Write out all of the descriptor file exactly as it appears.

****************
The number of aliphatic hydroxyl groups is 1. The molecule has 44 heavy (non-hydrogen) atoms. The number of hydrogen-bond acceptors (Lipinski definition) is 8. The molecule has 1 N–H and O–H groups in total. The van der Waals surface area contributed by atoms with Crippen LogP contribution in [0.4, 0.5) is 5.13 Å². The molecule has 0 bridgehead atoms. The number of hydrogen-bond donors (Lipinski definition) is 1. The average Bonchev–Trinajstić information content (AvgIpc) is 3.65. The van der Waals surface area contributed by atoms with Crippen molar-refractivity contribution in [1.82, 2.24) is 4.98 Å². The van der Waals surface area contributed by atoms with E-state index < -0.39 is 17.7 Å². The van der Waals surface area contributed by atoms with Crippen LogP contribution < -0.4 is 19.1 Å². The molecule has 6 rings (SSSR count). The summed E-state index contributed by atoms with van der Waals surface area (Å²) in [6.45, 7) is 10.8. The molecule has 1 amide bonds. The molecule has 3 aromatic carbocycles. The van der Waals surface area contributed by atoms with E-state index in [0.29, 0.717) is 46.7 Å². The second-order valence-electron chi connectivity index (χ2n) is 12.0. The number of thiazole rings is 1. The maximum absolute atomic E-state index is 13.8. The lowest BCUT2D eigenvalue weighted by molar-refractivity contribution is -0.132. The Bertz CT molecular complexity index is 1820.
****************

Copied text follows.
The number of aliphatic hydroxyl groups is 1. The molecule has 44 heavy (non-hydrogen) atoms. The number of hydrogen-bond acceptors (Lipinski definition) is 8. The molecule has 1 N–H and O–H groups in total. The van der Waals surface area contributed by atoms with Crippen LogP contribution in [0.4, 0.5) is 5.13 Å². The molecule has 0 bridgehead atoms. The number of hydrogen-bond donors (Lipinski definition) is 1. The average Bonchev–Trinajstić information content (AvgIpc) is 3.65. The van der Waals surface area contributed by atoms with Crippen molar-refractivity contribution in [1.82, 2.24) is 4.98 Å². The van der Waals surface area contributed by atoms with E-state index < -0.39 is 17.7 Å². The van der Waals surface area contributed by atoms with Crippen LogP contribution < -0.4 is 19.1 Å². The molecule has 6 rings (SSSR count). The summed E-state index contributed by atoms with van der Waals surface area (Å²) in [6.45, 7) is 10.8. The molecule has 1 amide bonds. The molecule has 3 aromatic carbocycles. The van der Waals surface area contributed by atoms with E-state index in [0.29, 0.717) is 46.7 Å². The second-order valence-electron chi connectivity index (χ2n) is 12.0. The number of thiazole rings is 1. The maximum absolute atomic E-state index is 13.8. The lowest BCUT2D eigenvalue weighted by molar-refractivity contribution is -0.132. The Bertz CT molecular complexity index is 1820.